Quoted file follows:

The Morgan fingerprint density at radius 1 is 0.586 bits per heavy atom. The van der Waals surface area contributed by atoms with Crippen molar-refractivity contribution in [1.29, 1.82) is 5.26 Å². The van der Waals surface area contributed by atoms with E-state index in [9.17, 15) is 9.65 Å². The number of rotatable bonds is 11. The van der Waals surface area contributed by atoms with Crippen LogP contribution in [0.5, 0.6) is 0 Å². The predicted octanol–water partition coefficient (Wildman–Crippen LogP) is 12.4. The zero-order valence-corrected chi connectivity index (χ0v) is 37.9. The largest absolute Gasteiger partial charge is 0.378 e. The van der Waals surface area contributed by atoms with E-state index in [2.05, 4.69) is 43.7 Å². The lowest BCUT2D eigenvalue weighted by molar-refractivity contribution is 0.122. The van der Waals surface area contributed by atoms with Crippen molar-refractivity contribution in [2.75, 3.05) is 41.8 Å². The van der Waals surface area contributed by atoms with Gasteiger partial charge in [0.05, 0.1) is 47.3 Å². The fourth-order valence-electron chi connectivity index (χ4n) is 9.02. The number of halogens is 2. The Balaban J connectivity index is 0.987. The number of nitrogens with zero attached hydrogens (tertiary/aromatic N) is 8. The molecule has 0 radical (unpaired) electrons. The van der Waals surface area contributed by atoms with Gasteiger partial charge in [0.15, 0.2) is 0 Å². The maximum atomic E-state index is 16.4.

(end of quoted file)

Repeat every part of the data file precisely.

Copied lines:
The Morgan fingerprint density at radius 1 is 0.586 bits per heavy atom. The van der Waals surface area contributed by atoms with Crippen molar-refractivity contribution in [1.29, 1.82) is 5.26 Å². The van der Waals surface area contributed by atoms with E-state index in [9.17, 15) is 9.65 Å². The number of rotatable bonds is 11. The van der Waals surface area contributed by atoms with Crippen LogP contribution in [0.5, 0.6) is 0 Å². The predicted octanol–water partition coefficient (Wildman–Crippen LogP) is 12.4. The zero-order valence-corrected chi connectivity index (χ0v) is 37.9. The largest absolute Gasteiger partial charge is 0.378 e. The van der Waals surface area contributed by atoms with E-state index in [2.05, 4.69) is 43.7 Å². The lowest BCUT2D eigenvalue weighted by molar-refractivity contribution is 0.122. The van der Waals surface area contributed by atoms with Crippen molar-refractivity contribution in [2.75, 3.05) is 41.8 Å². The van der Waals surface area contributed by atoms with Gasteiger partial charge in [0.05, 0.1) is 47.3 Å². The fourth-order valence-electron chi connectivity index (χ4n) is 9.02. The number of halogens is 2. The Balaban J connectivity index is 0.987. The number of nitrogens with zero attached hydrogens (tertiary/aromatic N) is 8. The molecule has 0 radical (unpaired) electrons. The van der Waals surface area contributed by atoms with Gasteiger partial charge in [0.15, 0.2) is 0 Å². The maximum atomic E-state index is 16.4.